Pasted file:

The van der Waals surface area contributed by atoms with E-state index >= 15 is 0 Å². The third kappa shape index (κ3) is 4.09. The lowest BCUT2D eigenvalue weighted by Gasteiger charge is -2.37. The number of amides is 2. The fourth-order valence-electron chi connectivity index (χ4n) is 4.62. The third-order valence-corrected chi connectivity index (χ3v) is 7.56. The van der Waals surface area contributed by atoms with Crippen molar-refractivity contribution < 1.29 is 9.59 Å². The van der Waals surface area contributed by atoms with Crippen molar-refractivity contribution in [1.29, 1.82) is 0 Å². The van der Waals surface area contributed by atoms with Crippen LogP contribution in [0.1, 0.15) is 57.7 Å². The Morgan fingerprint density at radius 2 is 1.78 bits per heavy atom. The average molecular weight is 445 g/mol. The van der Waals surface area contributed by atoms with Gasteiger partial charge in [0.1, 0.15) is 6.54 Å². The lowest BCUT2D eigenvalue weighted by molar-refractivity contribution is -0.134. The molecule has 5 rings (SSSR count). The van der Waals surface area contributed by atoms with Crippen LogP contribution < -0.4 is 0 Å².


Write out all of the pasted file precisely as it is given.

The van der Waals surface area contributed by atoms with E-state index >= 15 is 0 Å². The third kappa shape index (κ3) is 4.09. The lowest BCUT2D eigenvalue weighted by Gasteiger charge is -2.37. The number of amides is 2. The fourth-order valence-electron chi connectivity index (χ4n) is 4.62. The third-order valence-corrected chi connectivity index (χ3v) is 7.56. The van der Waals surface area contributed by atoms with Crippen molar-refractivity contribution < 1.29 is 9.59 Å². The van der Waals surface area contributed by atoms with Crippen molar-refractivity contribution in [1.29, 1.82) is 0 Å². The van der Waals surface area contributed by atoms with Crippen LogP contribution in [0.1, 0.15) is 57.7 Å². The Morgan fingerprint density at radius 2 is 1.78 bits per heavy atom. The average molecular weight is 445 g/mol. The van der Waals surface area contributed by atoms with Gasteiger partial charge in [0.1, 0.15) is 6.54 Å². The lowest BCUT2D eigenvalue weighted by molar-refractivity contribution is -0.134. The molecule has 5 rings (SSSR count). The van der Waals surface area contributed by atoms with Crippen LogP contribution < -0.4 is 0 Å².